Cancer Institute A national cancer institute
designated cancer center

Melanoma Expertise

The Stanford Skin Cancer Program offers long-standing clinical expertise in the management of melanoma, and continues to pioneer new approaches to understanding and treating this less common, but aggressive, form of skin cancer.

Among the specialized treatments available to Program patients are:

Watch a video of Dr. Susan Swetter,
professor of dermatology, giving an
overview of melanoma

  • State-of-art total body digital mole mapping for early detection of melanoma. A combined  PET/CT scanner creates a fusion of diagnostic capabilities to deliver the most accurate and sensitive detection of melanoma possible.
  • The sentinel lymph node biopsy (SLN) examines the regional lymph nodes for possible microscopic spread of melanoma. This advanced procedure sequentially combines preoperative lymphoscintigraphy and intraoperative mapping to provide a highly accurate means of identifying the sentinel lymph in malignant melanoma. Use of a novel gamma camera device to improve accurate SLN identification is underway through a collaboration between our melanoma surgeons and the Molecular Imaging Program at Stanford.
  • Positron emission tomography (PET) is used to detect melanoma within the body as part of the staging work up. PET scanners do not use standard radiation, and reveal collections of melanoma cells in the body that may otherwise be clinically or radiologically undetectable.  Stanford physicians were among the first in the nation to explore the use of PET for detection of metastatic disease in melanoma patients and routinely use the combined PET-computed tomography (CT) scanners for the most accurate staging and surveillance of patients with melanoma and other cancers.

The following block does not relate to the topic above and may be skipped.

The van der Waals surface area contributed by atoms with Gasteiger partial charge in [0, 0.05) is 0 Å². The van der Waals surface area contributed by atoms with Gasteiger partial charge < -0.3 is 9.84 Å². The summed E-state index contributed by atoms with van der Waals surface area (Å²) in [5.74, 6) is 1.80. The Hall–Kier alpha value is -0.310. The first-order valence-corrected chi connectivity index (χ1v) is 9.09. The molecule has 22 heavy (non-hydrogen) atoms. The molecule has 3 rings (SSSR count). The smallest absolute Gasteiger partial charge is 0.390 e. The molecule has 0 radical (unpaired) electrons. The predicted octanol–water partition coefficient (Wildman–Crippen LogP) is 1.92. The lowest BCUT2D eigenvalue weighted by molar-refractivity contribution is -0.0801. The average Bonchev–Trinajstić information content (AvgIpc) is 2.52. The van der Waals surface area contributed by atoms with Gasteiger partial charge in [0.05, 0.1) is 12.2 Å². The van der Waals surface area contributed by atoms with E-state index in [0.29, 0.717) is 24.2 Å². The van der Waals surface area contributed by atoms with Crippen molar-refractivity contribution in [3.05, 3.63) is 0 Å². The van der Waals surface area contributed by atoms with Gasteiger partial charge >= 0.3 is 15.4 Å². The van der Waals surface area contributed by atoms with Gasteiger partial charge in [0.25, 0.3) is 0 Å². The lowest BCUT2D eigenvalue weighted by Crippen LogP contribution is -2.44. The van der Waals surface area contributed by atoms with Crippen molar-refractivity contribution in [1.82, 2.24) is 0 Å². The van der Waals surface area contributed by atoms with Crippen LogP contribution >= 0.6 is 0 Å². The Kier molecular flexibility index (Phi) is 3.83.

• CyberKnife, a stereotactic radiosurgery technology developed by Stanford Neurosurgery almost 20 years ago is available for treatment of brain metastases.  
  • Immunotherapies, including ipilimumab and adjuvant high-dose interferon for metastatic melanoma patients
  • Novel chemoprevention trials to prevent the development of skin cancer (both melanoma and nonmelanoma types) in high-risk individuals.

Stanford Medicine Resources:

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